Gloria DeHaven Poster


Jump to: Overview (4) | Mini Bio (1) | Spouse (4) | Trade Mark (1) | Trivia (20) | Personal Quotes (5)

Overview (4)

Born in Los Angeles, California, USA
Died in Las Vegas, Nevada, USA  (stroke)
Birth NameGloria Mildred DeHaven
Height 5' 1" (1.55 m)

Mini Bio (1)

Gloria Mildred DeHaven was born on July 23, 1925 in Los Angeles, California, to vaudeville headliners Carter and Flora DeHaven. Her parents made sure their daughter would be educated at the very best private schools. They also indulged her ambition to be in show business by packing her off to the Mar-Ken Professional School in Hollywood (1940-42). Diminutive of stature and dark-haired, budding musical star Gloria (her nickname then was "Glo") enjoyed collecting perfume, reading (her favorite book being Daphne Du Maurier) and listening to the big bands (particularly Tommy Dorsey). With her father's help (who was assistant director and a friend of Charles Chaplin), she finagled her first movie appearance -- an uncredited bit part in Modern Times (1936). Her first visible role was in the George Cukor-directed Susan and God (1940). A contemporary newspaper article quipped that the winsome lass was "a backstage baby, never a child star".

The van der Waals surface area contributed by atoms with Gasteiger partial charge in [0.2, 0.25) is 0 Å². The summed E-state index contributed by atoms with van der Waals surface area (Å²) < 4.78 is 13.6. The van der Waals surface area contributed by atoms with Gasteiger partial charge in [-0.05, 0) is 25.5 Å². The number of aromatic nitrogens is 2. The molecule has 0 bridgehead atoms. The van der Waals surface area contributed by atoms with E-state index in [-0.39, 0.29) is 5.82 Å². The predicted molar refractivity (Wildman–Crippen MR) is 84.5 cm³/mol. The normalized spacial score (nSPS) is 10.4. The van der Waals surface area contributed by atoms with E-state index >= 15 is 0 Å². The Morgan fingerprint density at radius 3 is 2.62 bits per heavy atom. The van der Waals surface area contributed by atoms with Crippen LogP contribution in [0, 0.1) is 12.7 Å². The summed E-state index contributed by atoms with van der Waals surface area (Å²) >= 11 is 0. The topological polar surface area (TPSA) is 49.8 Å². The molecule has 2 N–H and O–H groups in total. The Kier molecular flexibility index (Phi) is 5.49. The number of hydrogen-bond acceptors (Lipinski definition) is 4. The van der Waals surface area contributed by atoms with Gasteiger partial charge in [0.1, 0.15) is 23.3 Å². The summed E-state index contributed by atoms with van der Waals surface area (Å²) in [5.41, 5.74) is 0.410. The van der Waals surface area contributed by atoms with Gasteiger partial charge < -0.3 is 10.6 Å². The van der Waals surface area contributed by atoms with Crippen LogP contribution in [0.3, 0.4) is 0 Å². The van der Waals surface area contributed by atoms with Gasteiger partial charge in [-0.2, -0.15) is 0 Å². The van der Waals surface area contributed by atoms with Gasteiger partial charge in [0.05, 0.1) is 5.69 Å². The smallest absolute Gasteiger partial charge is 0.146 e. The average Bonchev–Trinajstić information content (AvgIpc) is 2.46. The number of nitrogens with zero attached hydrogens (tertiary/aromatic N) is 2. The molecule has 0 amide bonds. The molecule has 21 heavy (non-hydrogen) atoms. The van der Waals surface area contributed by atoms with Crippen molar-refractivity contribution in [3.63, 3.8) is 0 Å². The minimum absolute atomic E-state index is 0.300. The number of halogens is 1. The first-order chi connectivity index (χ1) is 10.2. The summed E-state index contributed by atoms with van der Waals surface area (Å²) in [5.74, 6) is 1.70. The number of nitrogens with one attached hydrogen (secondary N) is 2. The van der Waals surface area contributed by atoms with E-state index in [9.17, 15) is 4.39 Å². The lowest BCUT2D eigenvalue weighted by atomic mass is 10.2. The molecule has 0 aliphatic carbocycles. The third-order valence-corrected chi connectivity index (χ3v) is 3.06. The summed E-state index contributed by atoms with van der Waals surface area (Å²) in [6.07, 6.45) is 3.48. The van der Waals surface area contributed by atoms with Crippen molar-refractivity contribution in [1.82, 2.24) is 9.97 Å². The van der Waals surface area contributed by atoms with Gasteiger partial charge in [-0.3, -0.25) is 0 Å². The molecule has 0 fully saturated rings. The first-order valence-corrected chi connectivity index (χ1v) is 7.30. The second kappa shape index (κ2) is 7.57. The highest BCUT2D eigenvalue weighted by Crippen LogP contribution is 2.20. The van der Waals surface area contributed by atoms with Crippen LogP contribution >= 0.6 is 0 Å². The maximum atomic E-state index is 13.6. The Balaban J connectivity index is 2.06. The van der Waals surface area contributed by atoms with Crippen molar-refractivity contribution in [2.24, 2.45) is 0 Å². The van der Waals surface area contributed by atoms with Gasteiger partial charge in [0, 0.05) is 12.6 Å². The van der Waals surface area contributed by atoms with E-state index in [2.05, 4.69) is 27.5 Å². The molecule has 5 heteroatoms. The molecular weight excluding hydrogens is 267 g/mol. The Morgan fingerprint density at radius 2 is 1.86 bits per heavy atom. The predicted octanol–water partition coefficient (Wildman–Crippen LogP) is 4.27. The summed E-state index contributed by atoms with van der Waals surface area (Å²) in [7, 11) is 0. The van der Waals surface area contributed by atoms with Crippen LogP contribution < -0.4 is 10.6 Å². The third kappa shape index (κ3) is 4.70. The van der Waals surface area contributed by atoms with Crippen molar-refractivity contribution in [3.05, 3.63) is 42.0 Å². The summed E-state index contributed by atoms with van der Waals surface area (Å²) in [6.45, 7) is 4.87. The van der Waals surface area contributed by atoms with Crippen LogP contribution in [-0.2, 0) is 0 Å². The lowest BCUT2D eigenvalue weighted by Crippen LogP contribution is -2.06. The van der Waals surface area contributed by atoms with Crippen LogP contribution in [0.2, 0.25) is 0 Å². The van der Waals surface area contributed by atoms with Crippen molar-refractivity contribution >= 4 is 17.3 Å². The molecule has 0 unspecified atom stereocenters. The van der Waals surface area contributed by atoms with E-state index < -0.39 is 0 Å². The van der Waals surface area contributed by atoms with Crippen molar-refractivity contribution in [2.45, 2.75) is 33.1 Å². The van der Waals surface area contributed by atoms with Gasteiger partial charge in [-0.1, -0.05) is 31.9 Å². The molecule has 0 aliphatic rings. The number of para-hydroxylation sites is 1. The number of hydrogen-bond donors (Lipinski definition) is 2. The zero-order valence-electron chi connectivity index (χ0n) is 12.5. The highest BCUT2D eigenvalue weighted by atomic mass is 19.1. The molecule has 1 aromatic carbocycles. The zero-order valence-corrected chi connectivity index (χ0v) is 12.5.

In the first place, Gloria concentrated on her singing career. She developed her own nightclub act over the years and also enjoyed considerable success as a solo vocalist with the orchestras of Bob Crosby, Jan Savitt and Muzzy Marcellino. It was her singing which prompted Metro-Goldwyn-Mayer to sign her under contract in 1940. During the following decade, she made decent strides as a soubrette and was regularly featured as second lead in cheerful light musicals. The pick of the bunch were Thousands Cheer (1943), Step Lively (1944) (on loan to RKO, giving Frank Sinatra his first screen kiss), Two Girls and a Sailor (1944), Summer Stock (1950) (a typical role, as sister to the nominal star, in this case Judy Garland) and Three Little Words (1950) (in which she played her own mother, Flora Parker DeHaven, singing the Ruby & Kalmar standard "Who's Sorry Now?"). New York Times critic Bosley Crowther commented in in June 1944: "It's a toss-up between June Allyson and Gloria DeHaven as to which is the lovelier girl. Both sing and dance with springtime crispness and have such form and grace as are divine." Always a popular pin-up with American servicemen in World War II, Gloria was featured on the cover of 'Yank' magazine that very same month.